In the immediate aftermath of the Jan. 6 attack on the Capitol, common sense — and common decency — suggested anyone involved in the day's events would be politically and permanently toxic.
Or so it seemed at the time.
BuzzFeed reported last week that at least 13 Republicans "who came to Washington for Jan. 6" would appear on Nov. 2 ballots, including state legislative candidates.
The article added, "While ten of these candidates went to the Capitol on Jan. 6, all have either denied entering the building or not spoken about their involvement. None has been charged for their activities on Jan. 6. The other three candidates have said they solely attended the 'Stop the Steal' rally that preceded the insurrection and did not go to the Capitol. But that rally was explicitly premised on attempting to overturn the 2020 election."
In an unsettling sign of the times, many of these candidates won. HuffPost reported yesterday:
At least eight Republicans who attended the Jan. 6 rally in Washington, D.C., that turned into a deadly insurrection were elected to office Tuesday. Three were elected to state legislatures, and five won positions at the local level.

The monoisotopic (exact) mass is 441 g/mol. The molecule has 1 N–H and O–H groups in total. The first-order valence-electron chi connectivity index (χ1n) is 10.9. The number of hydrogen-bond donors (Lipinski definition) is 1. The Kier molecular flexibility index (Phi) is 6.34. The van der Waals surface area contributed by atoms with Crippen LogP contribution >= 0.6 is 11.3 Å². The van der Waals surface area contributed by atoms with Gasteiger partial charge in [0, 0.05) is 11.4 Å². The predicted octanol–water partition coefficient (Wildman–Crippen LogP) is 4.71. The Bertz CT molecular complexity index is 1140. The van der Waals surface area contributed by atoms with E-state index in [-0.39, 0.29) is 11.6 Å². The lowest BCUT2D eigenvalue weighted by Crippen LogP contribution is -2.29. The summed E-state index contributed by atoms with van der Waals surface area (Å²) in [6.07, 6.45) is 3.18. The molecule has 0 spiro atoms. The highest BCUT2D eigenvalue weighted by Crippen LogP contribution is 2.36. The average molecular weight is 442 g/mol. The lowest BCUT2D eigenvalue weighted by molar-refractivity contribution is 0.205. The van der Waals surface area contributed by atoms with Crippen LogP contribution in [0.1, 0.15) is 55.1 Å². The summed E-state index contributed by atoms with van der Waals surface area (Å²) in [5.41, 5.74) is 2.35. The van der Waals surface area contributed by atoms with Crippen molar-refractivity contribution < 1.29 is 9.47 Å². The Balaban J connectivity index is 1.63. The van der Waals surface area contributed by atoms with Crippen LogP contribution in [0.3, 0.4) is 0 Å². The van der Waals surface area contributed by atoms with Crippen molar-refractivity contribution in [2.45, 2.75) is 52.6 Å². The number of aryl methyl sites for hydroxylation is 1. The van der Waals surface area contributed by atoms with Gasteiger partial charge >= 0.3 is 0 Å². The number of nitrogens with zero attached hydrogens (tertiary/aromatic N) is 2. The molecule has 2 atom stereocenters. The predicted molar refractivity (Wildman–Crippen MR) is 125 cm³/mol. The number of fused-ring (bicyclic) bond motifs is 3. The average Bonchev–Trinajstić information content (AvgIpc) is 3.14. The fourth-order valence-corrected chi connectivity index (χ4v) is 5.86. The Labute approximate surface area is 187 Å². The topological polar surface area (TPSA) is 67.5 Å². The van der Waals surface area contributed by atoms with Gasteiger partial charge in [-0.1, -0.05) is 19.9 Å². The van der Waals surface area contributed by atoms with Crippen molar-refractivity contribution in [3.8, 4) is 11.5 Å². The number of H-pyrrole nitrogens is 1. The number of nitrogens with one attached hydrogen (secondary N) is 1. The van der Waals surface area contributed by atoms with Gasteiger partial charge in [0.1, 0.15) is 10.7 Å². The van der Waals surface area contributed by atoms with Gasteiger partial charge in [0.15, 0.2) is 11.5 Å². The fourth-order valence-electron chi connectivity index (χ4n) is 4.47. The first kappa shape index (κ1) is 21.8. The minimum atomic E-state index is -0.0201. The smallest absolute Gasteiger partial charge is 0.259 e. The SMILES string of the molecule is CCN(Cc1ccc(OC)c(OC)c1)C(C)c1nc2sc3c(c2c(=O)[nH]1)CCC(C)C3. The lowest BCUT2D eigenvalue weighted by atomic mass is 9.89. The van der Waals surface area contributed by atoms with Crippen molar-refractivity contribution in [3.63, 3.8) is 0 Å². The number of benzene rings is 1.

There's apparently some debate about the precise figure of wins — a Washington Post report said the number is "at least seven," while HuffPost puts the total at eight — but either way, we can safely say that most of the Republicans who sought elected office after having participated in Jan. 6 events were successful.
It was against this backdrop that Perry Bacon Jr. wrote in his new column that voters who treat the Republican Party as "normal" are making a mistake.
He added, "[I]n our current abnormal circumstance, with U.S. democracy on the precipice because of the extremism of the current GOP, everyone needs to understand that normal could well be catastrophic."
It's a thesis that's near and dear to me because it's a central theme of my book. I wrote in the first chapter:
Many voters have grown accustomed to the idea of a national competition pitting two governing parties against each other. One has a more progressive vision, the other a more conservative one, but for most Americans, Democrats and Republicans are basically mirror images of one another, each with an internal range of opinions. The electorate has long had reason to assume that both major parties were mature and responsible policymaking entities, their philosophical differences notwithstanding. The actions of the Republican Party over the last decade have made it abundantly clear that it's time to reevaluate that assumption.
A year later, as GOP candidates succeed after having participated in Jan. 6 events, the assumption appears even more absurd.